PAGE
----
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Spotlight on New EAS at NAB Show

Server access, Text to Speech are among broadcaster concerns

EAS moves further into a new era this year, as the FCC Fifth Report and Order adopting new EAS rules takes effect. A series of panels on the Wednesday morning of the NAB Show will discuss the state of EAS and CAP. A return engagement from last year’s show features most of the manufacturers’ representatives of EAS equipment.

Enormous changes and improvements in EAS have occurred over the past year as the Federal Communications Commission, Federal Emergency Management Agency, state associations, equipment makers and broadcasters have collaborated to make EAS more responsive.

Radio World asked panelists what broadcasters are most concerned about regarding CAP deployment, IPAWS server operations and overall compliance with the proposed new EAS rules.

Sage Endec .ES2 file configuration page allows the user to configure the unit and save settings to a file on their LAN for safe-keeping, modifications and restoration as necessary.

Access protocols

Harold Price, president of Sage Alerting Systems Inc., says, “The general broadcast community is mainly worried about getting the access information for the FEMA (IPAWS) server to receive CAP messages. Secondary questions are about access to various state servers. The issue is that there is no standard for getting a CAP message from a state server. “Even though a state might have a CAP alert server, some of them are CAP 1.1 only and use custom data exchange protocols. We’re working with vendors to get the access protocols and try to move them to CAP 1.2 and the IPAWS profile.”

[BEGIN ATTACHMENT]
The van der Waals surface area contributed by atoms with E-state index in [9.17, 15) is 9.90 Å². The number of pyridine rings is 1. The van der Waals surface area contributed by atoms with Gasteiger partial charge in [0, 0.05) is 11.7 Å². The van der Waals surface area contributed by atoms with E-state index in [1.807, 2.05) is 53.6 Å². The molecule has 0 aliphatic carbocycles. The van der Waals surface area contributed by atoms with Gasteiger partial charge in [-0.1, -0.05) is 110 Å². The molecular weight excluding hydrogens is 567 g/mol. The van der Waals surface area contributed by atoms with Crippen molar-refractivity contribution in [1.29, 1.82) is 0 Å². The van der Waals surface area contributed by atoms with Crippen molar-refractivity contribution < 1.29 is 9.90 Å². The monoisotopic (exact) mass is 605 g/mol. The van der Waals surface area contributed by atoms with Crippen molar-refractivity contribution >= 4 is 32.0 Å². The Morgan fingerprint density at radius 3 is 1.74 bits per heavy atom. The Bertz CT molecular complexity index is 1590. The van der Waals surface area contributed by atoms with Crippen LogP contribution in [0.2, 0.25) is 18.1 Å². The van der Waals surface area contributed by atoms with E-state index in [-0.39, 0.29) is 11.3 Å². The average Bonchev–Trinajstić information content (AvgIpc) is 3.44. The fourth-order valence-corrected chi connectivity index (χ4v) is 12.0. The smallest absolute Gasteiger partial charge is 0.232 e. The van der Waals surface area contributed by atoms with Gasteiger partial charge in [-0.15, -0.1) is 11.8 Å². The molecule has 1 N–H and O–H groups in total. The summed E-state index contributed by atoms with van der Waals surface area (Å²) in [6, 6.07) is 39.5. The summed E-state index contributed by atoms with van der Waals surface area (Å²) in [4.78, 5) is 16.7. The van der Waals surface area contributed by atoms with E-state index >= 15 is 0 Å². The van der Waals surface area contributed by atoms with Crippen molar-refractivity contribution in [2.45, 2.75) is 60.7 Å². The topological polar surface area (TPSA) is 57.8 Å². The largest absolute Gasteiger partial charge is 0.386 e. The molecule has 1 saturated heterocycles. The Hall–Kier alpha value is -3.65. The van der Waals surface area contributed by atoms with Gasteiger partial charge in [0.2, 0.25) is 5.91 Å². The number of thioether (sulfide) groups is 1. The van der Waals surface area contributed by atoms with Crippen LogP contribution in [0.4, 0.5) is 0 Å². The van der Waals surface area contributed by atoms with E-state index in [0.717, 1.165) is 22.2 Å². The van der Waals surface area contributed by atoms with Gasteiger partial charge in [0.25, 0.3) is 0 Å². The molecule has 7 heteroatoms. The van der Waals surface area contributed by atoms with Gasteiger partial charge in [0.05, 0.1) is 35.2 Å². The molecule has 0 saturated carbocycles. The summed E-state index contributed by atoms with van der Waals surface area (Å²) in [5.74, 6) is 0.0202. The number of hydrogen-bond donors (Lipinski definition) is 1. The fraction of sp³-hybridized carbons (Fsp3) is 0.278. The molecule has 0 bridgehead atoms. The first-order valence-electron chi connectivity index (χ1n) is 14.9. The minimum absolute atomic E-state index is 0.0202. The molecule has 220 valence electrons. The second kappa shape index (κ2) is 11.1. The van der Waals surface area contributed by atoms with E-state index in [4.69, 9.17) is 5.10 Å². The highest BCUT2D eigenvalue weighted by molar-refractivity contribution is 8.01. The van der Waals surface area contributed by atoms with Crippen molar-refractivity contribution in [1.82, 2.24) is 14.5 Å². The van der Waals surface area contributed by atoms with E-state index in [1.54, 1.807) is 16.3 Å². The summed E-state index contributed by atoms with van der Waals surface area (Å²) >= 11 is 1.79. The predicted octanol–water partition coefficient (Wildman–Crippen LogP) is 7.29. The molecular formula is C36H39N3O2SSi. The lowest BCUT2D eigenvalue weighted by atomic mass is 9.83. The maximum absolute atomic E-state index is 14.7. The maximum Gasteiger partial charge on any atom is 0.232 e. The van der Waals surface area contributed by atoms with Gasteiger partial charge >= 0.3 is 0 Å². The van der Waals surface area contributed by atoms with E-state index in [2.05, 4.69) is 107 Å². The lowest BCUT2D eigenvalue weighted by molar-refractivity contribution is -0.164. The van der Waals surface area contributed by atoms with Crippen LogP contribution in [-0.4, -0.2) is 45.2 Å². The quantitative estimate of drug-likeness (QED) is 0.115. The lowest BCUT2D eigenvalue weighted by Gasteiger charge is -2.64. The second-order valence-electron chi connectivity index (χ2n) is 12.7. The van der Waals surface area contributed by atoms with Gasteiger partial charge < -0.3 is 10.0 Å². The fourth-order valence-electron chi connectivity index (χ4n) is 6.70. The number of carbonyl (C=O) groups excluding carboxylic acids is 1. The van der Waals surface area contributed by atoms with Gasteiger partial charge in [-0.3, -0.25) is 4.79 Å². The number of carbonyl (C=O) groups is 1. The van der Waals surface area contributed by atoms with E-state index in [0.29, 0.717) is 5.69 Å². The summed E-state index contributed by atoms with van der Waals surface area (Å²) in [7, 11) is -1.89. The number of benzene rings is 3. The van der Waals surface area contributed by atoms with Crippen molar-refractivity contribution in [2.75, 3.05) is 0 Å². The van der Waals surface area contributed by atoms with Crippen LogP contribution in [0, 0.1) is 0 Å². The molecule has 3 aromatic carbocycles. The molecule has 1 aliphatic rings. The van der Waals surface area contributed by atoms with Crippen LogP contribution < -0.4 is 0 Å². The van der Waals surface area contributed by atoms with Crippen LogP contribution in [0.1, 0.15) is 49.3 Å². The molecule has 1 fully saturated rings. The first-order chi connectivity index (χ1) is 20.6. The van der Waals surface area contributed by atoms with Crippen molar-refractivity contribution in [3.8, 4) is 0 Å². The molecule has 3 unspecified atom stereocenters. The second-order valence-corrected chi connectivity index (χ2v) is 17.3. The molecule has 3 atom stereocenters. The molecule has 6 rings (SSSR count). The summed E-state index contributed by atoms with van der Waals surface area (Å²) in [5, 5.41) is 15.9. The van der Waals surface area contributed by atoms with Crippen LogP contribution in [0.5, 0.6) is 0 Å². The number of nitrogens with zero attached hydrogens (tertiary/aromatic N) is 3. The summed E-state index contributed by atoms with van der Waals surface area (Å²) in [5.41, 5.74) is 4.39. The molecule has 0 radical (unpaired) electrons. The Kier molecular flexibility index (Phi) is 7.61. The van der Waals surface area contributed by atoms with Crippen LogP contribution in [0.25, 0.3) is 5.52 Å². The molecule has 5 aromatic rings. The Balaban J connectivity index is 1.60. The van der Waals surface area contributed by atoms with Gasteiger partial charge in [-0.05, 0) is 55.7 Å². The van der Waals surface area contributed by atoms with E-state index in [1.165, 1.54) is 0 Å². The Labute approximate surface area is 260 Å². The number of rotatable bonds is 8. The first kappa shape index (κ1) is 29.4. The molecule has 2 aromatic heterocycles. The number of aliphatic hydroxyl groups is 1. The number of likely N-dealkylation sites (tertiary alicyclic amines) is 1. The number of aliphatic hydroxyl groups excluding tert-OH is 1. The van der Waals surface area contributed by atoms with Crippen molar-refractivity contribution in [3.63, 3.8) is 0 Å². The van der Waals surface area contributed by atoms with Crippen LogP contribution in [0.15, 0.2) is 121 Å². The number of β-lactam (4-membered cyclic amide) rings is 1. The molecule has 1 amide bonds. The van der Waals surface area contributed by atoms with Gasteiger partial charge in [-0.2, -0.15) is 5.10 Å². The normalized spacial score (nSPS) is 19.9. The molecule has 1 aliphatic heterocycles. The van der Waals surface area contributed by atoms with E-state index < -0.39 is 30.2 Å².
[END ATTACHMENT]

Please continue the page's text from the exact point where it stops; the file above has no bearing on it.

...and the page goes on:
William Robertson, vice president of business development at Digital Alert Systems, says primary questions from his DASDEC customers are, “How do I connect to IPAWS servers, and when will they start sending CAP messages, including weather alerts?Depending on who you talk to and where they’re geographically located, you’re bound to get different answers,” he said.

Some states are active getting their state EAS systems equipped and configured for CAP. A veritable blizzard of tests is coming through the systems from FEMA and state EAS origination servers in many areas. Sage’s Harold Price said, “In 10 days in February, my test ENDEC (with filters wide open) received 2,253 alerts. Users won’t need to see all of these, of course.”


The other major question and concern voiced by broadcasters and equipment manufacturers involves Text to Speech.

Automatic TTS conversion of EAS messages has been touted as one of the most important and significant improvements offered in the new EAS. Yet the FCC chose to pull back from allowing use of TTS in the Fifth R&O. They apparently prefer to wait and let the technology evolve further to resolve minor bugs observed in some areas where TTS has been deployed.

Most EAS stakeholders seem disappointed in this decision. One is Matthew Straeb, executive vice president of Global Security Systems LLC.